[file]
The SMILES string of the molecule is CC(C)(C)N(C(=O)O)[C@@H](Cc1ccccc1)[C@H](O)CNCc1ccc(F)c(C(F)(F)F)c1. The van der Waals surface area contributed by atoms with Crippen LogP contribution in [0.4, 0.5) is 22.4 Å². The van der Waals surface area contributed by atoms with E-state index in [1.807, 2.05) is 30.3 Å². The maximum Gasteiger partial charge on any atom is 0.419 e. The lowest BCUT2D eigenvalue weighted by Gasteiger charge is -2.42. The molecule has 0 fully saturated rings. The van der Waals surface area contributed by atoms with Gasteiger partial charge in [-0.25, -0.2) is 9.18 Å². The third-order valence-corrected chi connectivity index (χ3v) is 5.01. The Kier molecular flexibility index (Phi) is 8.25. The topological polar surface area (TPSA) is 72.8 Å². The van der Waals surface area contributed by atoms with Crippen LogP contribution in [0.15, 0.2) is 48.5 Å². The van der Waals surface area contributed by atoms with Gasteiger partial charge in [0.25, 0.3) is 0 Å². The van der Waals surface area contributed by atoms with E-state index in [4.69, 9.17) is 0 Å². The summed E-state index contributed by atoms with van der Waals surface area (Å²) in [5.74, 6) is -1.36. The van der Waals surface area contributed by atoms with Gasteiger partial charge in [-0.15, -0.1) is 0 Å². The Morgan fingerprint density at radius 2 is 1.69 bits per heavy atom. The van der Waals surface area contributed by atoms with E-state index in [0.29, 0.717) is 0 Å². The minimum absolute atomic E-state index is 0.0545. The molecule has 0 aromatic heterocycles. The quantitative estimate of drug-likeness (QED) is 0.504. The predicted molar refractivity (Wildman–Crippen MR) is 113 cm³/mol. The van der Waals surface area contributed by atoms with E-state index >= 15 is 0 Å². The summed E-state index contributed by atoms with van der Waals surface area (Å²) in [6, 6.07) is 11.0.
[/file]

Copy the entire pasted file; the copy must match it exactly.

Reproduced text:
The SMILES string of the molecule is CC(C)(C)N(C(=O)O)[C@@H](Cc1ccccc1)[C@H](O)CNCc1ccc(F)c(C(F)(F)F)c1. The van der Waals surface area contributed by atoms with Crippen LogP contribution in [0.4, 0.5) is 22.4 Å². The van der Waals surface area contributed by atoms with E-state index in [1.807, 2.05) is 30.3 Å². The maximum Gasteiger partial charge on any atom is 0.419 e. The lowest BCUT2D eigenvalue weighted by Gasteiger charge is -2.42. The molecule has 0 fully saturated rings. The van der Waals surface area contributed by atoms with Gasteiger partial charge in [-0.25, -0.2) is 9.18 Å². The third-order valence-corrected chi connectivity index (χ3v) is 5.01. The Kier molecular flexibility index (Phi) is 8.25. The topological polar surface area (TPSA) is 72.8 Å². The van der Waals surface area contributed by atoms with Crippen LogP contribution in [0.15, 0.2) is 48.5 Å². The van der Waals surface area contributed by atoms with Gasteiger partial charge in [0.25, 0.3) is 0 Å². The van der Waals surface area contributed by atoms with E-state index in [4.69, 9.17) is 0 Å². The summed E-state index contributed by atoms with van der Waals surface area (Å²) in [5.74, 6) is -1.36. The van der Waals surface area contributed by atoms with Gasteiger partial charge in [-0.15, -0.1) is 0 Å². The Morgan fingerprint density at radius 2 is 1.69 bits per heavy atom. The van der Waals surface area contributed by atoms with E-state index in [0.29, 0.717) is 0 Å². The minimum absolute atomic E-state index is 0.0545. The molecule has 0 aromatic heterocycles. The quantitative estimate of drug-likeness (QED) is 0.504. The predicted molar refractivity (Wildman–Crippen MR) is 113 cm³/mol. The van der Waals surface area contributed by atoms with E-state index >= 15 is 0 Å². The summed E-state index contributed by atoms with van der Waals surface area (Å²) in [6, 6.07) is 11.0.